Many attempts before DIY perfection
May 09, 2016
About three years ago, I was introduced to something called a StrandBeest. This mechanism, which can be translated from Dutch as beach monster, involv...
About three years ago, I was introduced to something called a StrandBeest. This mechanism, which can be translated from Dutch as beach monster, involves a system of cranks and linkages, and can translate wind power into something resembling a giant walking creature. Naturally I had to have one, perhaps using electricity to power everything.
And thus began my journey trying to assemble a StrandBeest. I didn’t have a blueprint to go by, but its original creator, Theo Jansen, published the important information on the length of the device’s linkages. I put these linkages together on CAD (Draftsight), and began to cut the skeleton from wood strips.
1. Partial Success at assembling a StrandBeest.
For this first ‘Beest, each leg required about 20 ft. of wood. I had to cut out each section by hand, including shaping some of them with a milling machine and putting holes in them for the PVC pivots. It was a lot of work.
Eventually I got the legs on this first device to turn, though it never was able to walk. The windshield wiper motors I used were way too fast, and the smaller motors that tried weren’t powerful enough. Also, four legs weren’t enough to allow it to balance correctly in that configuration. Still, it made a neat display at the 2014 Columbia, SC Maker Faire, and it was displayed at the museum for some time after. Not exactly what I’d envisioned since it never walked, but it made an interesting display.
2. Failure, aka learning experience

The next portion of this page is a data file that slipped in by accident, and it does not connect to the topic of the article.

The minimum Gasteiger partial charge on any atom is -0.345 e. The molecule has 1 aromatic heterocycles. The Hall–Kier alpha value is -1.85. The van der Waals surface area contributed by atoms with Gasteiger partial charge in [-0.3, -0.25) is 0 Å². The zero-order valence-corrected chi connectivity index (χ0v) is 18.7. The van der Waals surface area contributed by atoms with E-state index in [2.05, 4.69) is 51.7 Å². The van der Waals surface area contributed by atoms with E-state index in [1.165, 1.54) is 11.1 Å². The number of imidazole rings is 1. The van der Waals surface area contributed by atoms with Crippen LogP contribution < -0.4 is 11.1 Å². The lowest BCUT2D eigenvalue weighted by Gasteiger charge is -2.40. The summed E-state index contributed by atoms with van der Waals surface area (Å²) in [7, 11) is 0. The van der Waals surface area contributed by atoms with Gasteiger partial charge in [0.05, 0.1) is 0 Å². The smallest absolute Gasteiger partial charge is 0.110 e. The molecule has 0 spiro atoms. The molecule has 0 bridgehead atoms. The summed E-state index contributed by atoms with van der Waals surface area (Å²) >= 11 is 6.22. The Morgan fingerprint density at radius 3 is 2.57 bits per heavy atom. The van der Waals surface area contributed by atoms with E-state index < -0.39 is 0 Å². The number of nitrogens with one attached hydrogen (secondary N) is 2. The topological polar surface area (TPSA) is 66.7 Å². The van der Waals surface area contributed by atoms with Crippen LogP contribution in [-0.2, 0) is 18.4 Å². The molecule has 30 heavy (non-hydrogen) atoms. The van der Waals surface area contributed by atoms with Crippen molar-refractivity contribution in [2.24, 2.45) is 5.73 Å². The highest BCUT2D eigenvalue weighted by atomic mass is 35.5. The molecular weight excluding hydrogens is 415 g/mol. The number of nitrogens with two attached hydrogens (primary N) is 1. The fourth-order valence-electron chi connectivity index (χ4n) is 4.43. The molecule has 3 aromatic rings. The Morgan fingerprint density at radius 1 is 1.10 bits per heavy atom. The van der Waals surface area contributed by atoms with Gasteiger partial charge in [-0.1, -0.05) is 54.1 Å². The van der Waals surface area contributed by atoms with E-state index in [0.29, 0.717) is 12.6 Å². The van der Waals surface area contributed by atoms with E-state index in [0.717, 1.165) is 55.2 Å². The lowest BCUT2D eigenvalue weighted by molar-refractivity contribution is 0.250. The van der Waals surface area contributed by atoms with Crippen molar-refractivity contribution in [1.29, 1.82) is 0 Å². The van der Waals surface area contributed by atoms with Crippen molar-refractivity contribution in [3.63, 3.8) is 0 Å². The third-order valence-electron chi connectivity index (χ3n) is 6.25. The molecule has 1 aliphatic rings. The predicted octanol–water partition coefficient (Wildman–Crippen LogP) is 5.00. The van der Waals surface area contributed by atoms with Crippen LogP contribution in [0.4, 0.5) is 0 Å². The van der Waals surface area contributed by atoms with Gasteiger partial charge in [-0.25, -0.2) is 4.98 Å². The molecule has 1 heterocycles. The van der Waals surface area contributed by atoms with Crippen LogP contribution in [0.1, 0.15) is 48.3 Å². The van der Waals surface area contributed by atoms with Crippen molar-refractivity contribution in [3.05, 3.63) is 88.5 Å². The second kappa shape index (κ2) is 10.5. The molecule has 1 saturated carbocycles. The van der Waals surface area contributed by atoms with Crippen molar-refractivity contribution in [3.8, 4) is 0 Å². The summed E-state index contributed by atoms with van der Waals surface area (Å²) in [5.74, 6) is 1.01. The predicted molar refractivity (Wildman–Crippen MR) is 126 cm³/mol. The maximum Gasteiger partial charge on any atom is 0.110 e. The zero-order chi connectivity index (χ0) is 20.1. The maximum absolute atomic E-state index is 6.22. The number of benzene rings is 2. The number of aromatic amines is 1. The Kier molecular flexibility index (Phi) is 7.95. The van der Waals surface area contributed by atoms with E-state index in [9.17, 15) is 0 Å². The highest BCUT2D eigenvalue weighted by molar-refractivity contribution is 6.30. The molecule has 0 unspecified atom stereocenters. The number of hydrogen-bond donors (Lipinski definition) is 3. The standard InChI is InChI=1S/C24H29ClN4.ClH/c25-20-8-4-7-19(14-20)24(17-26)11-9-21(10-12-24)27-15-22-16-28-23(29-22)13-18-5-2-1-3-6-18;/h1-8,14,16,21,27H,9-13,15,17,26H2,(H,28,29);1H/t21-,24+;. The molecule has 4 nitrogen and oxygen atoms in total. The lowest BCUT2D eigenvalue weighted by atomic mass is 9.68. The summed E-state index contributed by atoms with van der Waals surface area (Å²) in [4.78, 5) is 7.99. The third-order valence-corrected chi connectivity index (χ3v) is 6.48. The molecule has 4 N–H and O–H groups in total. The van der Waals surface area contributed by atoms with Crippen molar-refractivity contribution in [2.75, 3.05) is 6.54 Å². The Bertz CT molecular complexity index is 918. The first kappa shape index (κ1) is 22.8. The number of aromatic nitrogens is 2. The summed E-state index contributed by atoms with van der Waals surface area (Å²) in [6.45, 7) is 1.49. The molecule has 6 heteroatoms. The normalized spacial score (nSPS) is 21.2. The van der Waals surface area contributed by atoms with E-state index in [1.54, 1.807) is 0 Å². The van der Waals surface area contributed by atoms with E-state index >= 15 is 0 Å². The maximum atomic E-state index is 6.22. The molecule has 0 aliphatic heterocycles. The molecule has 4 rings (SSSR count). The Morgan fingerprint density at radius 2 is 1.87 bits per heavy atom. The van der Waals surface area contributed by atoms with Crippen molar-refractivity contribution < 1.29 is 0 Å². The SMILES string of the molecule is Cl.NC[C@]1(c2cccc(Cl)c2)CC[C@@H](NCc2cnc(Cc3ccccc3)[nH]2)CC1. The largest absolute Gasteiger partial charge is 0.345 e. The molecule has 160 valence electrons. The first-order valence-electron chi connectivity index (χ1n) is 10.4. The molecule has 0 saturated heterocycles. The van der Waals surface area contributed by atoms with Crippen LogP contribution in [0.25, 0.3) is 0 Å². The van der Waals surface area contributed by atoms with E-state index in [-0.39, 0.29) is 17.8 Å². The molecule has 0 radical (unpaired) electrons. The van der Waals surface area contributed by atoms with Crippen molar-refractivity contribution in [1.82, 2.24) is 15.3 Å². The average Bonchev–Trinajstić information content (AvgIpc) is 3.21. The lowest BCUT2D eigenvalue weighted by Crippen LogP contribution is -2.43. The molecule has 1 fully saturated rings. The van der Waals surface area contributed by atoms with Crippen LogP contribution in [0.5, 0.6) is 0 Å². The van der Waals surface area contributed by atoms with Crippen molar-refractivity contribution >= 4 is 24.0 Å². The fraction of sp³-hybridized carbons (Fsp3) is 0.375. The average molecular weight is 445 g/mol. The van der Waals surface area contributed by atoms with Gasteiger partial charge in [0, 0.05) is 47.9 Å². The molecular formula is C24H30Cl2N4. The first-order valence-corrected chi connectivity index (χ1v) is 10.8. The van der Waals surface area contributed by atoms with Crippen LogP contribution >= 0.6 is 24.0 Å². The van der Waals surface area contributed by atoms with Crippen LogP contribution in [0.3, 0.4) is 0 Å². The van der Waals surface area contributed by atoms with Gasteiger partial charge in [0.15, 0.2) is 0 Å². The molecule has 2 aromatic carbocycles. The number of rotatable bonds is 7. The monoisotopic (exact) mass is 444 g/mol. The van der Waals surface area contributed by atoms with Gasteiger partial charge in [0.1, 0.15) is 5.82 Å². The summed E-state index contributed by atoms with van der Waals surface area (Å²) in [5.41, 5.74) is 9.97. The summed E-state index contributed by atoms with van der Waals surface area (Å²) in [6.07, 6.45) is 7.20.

After that not-quite-success, I drew the machine more carefully, and had a machine shop cut this ‘Beest out of MDF on a water jet machine. This time I used eight legs instead of four. Using a machine shop certainly saved time, but assembling everything still took many hours. Although I attempted to use the larger windshield wiper motors from the previous ‘Beest, between the linkages binding, friction, and it being way too heavy, it was never able to walk on its own.
After making something nearly the size of a golf cart, I finally did what I should have done in the first place, and made a small prototype. Cut out on my CNC router from cheap and light foam-filled wood product, it stood well under a foot tall, and was held together with hot glue. I used a partially broken quadcopter as the “brains,”, which, when used with gear reduced motors, was able to turn all of the legs.
After a few modifications, I eventually got the StrandMaus—translated as beach mouse because of its small size—to walk. Unfortunately, hot glue isn’t really up to the task of holding a robot together, so eventually it became a non-functional ‘maus.
3. Attempt 4, the StrandMaus: success!
After nearly three years, and much experimentation, I finally was able to make a StrandMaus that worked quite well. The previous ‘Maus design was scaled up to accommodate larger connecting and driving rods (1/4-in. diameter), and thrust bearings were used to reduce friction. In addition, a system of gears inspired by this German model was employed to simplify the power transmission system.
I took many ideas from previous builds: like the GoPro mount and electronics setup from attempt 1, the concept of eight legs from attempt 2, and some other details from attempt 3. In the end, the build is really great, and it looks like it’ll last for a long time. Whether this build is an end in itself, or it leads to something even cooler, only time will tell.
Jeremy S. Cook is a freelance tech journalist and engineering consultant with over 10 years of factory automation experience. An avid maker and experimenter, you can follow his exploits on Twitter, @JeremySCook.